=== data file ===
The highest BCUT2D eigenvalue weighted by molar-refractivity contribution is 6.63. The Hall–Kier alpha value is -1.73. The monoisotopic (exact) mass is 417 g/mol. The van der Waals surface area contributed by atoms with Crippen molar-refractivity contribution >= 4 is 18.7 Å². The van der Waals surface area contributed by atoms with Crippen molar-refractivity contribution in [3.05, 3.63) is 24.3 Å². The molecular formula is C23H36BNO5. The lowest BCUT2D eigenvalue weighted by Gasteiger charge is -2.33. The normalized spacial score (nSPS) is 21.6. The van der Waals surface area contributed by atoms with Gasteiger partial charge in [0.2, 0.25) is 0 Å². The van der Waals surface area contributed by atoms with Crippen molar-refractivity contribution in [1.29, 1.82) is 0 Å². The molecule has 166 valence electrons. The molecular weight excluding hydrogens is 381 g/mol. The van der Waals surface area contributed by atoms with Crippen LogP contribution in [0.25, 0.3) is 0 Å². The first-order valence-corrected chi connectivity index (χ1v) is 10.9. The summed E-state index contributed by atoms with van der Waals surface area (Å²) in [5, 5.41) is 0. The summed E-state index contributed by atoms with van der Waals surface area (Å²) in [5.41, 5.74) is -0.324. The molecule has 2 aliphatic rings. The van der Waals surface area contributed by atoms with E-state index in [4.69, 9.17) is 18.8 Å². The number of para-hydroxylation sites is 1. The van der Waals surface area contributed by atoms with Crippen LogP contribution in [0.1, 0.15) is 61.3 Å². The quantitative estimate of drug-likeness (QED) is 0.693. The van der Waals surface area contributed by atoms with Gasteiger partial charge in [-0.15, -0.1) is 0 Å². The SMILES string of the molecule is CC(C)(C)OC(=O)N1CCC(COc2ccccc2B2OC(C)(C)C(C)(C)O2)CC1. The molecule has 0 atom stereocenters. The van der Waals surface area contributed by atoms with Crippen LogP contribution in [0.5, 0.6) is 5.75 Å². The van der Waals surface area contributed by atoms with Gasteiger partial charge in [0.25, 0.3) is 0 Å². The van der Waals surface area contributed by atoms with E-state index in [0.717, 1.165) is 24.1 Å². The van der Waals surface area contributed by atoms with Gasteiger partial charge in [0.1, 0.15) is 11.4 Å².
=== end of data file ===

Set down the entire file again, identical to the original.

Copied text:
The highest BCUT2D eigenvalue weighted by molar-refractivity contribution is 6.63. The Hall–Kier alpha value is -1.73. The monoisotopic (exact) mass is 417 g/mol. The van der Waals surface area contributed by atoms with Crippen molar-refractivity contribution >= 4 is 18.7 Å². The van der Waals surface area contributed by atoms with Crippen molar-refractivity contribution in [3.05, 3.63) is 24.3 Å². The molecular formula is C23H36BNO5. The lowest BCUT2D eigenvalue weighted by Gasteiger charge is -2.33. The normalized spacial score (nSPS) is 21.6. The van der Waals surface area contributed by atoms with Gasteiger partial charge in [0.2, 0.25) is 0 Å². The van der Waals surface area contributed by atoms with Crippen molar-refractivity contribution in [1.29, 1.82) is 0 Å². The molecule has 166 valence electrons. The molecular weight excluding hydrogens is 381 g/mol. The van der Waals surface area contributed by atoms with Crippen LogP contribution in [0.25, 0.3) is 0 Å². The first-order valence-corrected chi connectivity index (χ1v) is 10.9. The summed E-state index contributed by atoms with van der Waals surface area (Å²) in [5, 5.41) is 0. The summed E-state index contributed by atoms with van der Waals surface area (Å²) in [5.41, 5.74) is -0.324. The molecule has 2 aliphatic rings. The van der Waals surface area contributed by atoms with E-state index in [4.69, 9.17) is 18.8 Å². The number of para-hydroxylation sites is 1. The van der Waals surface area contributed by atoms with Crippen LogP contribution in [0.1, 0.15) is 61.3 Å². The quantitative estimate of drug-likeness (QED) is 0.693. The van der Waals surface area contributed by atoms with Gasteiger partial charge in [-0.15, -0.1) is 0 Å². The SMILES string of the molecule is CC(C)(C)OC(=O)N1CCC(COc2ccccc2B2OC(C)(C)C(C)(C)O2)CC1. The molecule has 0 atom stereocenters. The van der Waals surface area contributed by atoms with Crippen LogP contribution in [0.5, 0.6) is 5.75 Å². The van der Waals surface area contributed by atoms with Gasteiger partial charge in [0.25, 0.3) is 0 Å². The van der Waals surface area contributed by atoms with E-state index in [0.717, 1.165) is 24.1 Å². The van der Waals surface area contributed by atoms with Gasteiger partial charge in [0.1, 0.15) is 11.4 Å².